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Real-time, in vivo analysis of malaria ookinete locomotion and mosquito midgut invasion.
Cell Microbiol. 2004 Jul; 6(7):671-85.CM

Abstract

Invasion of the Anopheles mosquito midgut by the Plasmodium ookinete is a critical step in the malaria transmission cycle. We have generated a fluorescent P. berghei transgenic line that expresses GFP in the ookinete and oocyst stages, and used it to perform the first real-time analysis of midgut invasion in the living mosquito as well as in explanted intact midguts whose basolateral plasma membranes were vitally stained. These studies permitted detailed analysis of parasite motile behaviour in the midgut and cell biological analysis of the invasion process. Throughout its journey, the ookinete displays distinct modes of motility: stationary rotation, translocational spiralling and straight-segment motility. Spiralling is based on rotational motility combined with translocation steps and changes in direction, which are achieved by transient attachments of the ookinete's trailing end. As it moves from the apical to the basal side of the midgut epithelium, the ookinete uses a predominant intracellular route and appears to glide on the membrane in foldings of the basolateral domain. However, it traverses serially the cytoplasm of several midgut cells before entering and migrating through the basolateral intercellular space to access the basal lamina. The invaded cells commit apoptosis, and their expulsion from the epithelium invokes wound repair mechanisms including extensive lamellipodia crawling. A 'hood' of lamellipodial origin, provided by the invaded cell, covers the ookinete during its egress from the epithelium. The flexible ookinete undergoes shape changes and temporary constrictions associated with passage through the plasma membranes. Similar observations were made in both A. gambiae and A. stephensi, demonstrating the conservation of P. berghei interactions with these vectors.

Authors+Show Affiliations

European Molecular Biology Laboratory, Meyerhofstrasse 1, 69117 Heidelberg, Germany.No affiliation info availableNo affiliation info availableNo affiliation info availableNo affiliation info availableNo affiliation info available

Pub Type(s)

Journal Article
Research Support, Non-U.S. Gov't
Research Support, U.S. Gov't, P.H.S.

Language

eng

PubMed ID

15186403

Citation

Vlachou, Dina, et al. "Real-time, in Vivo Analysis of Malaria Ookinete Locomotion and Mosquito Midgut Invasion." Cellular Microbiology, vol. 6, no. 7, 2004, pp. 671-85.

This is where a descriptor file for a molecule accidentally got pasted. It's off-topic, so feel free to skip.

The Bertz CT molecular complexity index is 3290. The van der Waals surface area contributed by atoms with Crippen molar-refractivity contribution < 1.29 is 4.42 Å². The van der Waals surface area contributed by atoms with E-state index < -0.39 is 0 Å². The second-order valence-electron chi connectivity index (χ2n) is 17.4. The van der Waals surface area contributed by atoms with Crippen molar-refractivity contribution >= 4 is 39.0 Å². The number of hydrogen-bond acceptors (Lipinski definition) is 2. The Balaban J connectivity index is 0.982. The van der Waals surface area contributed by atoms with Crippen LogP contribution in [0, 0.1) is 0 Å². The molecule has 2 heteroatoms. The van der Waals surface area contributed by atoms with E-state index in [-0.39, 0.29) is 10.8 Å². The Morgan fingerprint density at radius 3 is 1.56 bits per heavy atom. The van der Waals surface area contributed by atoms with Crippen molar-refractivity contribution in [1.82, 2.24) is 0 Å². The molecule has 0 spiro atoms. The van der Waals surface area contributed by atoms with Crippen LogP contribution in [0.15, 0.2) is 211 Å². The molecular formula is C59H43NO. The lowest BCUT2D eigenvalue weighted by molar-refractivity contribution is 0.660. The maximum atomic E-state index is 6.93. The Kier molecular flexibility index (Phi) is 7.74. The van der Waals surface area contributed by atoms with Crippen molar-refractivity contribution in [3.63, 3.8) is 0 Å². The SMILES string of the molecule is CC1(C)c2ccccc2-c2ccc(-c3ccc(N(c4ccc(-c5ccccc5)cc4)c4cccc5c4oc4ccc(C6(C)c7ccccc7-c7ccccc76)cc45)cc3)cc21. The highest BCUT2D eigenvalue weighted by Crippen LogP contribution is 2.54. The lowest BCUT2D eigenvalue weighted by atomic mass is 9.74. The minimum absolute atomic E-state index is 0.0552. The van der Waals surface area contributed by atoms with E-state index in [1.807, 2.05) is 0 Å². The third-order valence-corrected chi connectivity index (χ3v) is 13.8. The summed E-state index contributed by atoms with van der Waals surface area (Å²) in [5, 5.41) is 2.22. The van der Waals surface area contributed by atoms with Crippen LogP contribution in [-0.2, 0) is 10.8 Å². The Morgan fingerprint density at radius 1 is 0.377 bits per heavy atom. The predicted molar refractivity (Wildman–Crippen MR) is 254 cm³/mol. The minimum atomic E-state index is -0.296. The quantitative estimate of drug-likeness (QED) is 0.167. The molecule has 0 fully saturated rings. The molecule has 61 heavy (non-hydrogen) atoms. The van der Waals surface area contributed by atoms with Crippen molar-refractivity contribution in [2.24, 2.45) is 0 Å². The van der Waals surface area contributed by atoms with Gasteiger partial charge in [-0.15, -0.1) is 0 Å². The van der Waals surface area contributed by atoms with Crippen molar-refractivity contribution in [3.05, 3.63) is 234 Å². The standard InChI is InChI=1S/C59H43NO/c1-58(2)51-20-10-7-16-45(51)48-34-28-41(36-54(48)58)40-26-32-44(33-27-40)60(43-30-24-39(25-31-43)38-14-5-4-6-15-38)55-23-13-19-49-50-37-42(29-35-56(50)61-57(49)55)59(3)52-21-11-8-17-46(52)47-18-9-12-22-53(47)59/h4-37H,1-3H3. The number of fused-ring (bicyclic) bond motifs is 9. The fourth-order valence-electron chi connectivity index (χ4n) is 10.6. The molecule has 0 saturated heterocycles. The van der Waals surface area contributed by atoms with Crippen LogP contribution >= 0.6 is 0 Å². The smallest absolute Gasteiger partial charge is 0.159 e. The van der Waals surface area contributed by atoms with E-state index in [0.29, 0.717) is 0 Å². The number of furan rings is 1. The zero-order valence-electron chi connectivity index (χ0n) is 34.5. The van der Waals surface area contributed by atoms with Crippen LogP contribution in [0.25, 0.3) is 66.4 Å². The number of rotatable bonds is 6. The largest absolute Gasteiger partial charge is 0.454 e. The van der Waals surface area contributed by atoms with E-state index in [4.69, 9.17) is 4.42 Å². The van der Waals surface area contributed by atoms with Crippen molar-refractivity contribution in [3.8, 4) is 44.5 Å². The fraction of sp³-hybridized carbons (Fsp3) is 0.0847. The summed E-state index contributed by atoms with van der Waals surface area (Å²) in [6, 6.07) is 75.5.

Vlachou D, Zimmermann T, Cantera R, et al. Real-time, in vivo analysis of malaria ookinete locomotion and mosquito midgut invasion. Cell Microbiol. 2004;6(7):671-85.
Vlachou, D., Zimmermann, T., Cantera, R., Janse, C. J., Waters, A. P., & Kafatos, F. C. (2004). Real-time, in vivo analysis of malaria ookinete locomotion and mosquito midgut invasion. Cellular Microbiology, 6(7), 671-85.
Vlachou D, et al. Real-time, in Vivo Analysis of Malaria Ookinete Locomotion and Mosquito Midgut Invasion. Cell Microbiol. 2004;6(7):671-85. PubMed PMID: 15186403.
* Article titles in AMA citation format should be in sentence-case
TY - JOUR T1 - Real-time, in vivo analysis of malaria ookinete locomotion and mosquito midgut invasion. AU - Vlachou,Dina, AU - Zimmermann,Timo, AU - Cantera,Rafael, AU - Janse,Chris J, AU - Waters,Andrew P, AU - Kafatos,Fotis C, PY - 2004/6/10/pubmed PY - 2004/7/16/medline PY - 2004/6/10/entrez SP - 671 EP - 85 JF - Cellular microbiology JO - Cell. Microbiol. VL - 6 IS - 7 N2 - Invasion of the Anopheles mosquito midgut by the Plasmodium ookinete is a critical step in the malaria transmission cycle. We have generated a fluorescent P. berghei transgenic line that expresses GFP in the ookinete and oocyst stages, and used it to perform the first real-time analysis of midgut invasion in the living mosquito as well as in explanted intact midguts whose basolateral plasma membranes were vitally stained. These studies permitted detailed analysis of parasite motile behaviour in the midgut and cell biological analysis of the invasion process. Throughout its journey, the ookinete displays distinct modes of motility: stationary rotation, translocational spiralling and straight-segment motility. Spiralling is based on rotational motility combined with translocation steps and changes in direction, which are achieved by transient attachments of the ookinete's trailing end. As it moves from the apical to the basal side of the midgut epithelium, the ookinete uses a predominant intracellular route and appears to glide on the membrane in foldings of the basolateral domain. However, it traverses serially the cytoplasm of several midgut cells before entering and migrating through the basolateral intercellular space to access the basal lamina. The invaded cells commit apoptosis, and their expulsion from the epithelium invokes wound repair mechanisms including extensive lamellipodia crawling. A 'hood' of lamellipodial origin, provided by the invaded cell, covers the ookinete during its egress from the epithelium. The flexible ookinete undergoes shape changes and temporary constrictions associated with passage through the plasma membranes. Similar observations were made in both A. gambiae and A. stephensi, demonstrating the conservation of P. berghei interactions with these vectors. SN - 1462-5814 UR - https://www.unboundmedicine.com/medline/citation/15186403/Real_time_in_vivo_analysis_of_malaria_ookinete_locomotion_and_mosquito_midgut_invasion_ L2 - https://onlinelibrary.wiley.com/resolve/openurl?genre=article&sid=nlm:pubmed&issn=1462-5814&date=2004&volume=6&issue=7&spage=671 DB - PRIME DP - Unbound Medicine ER -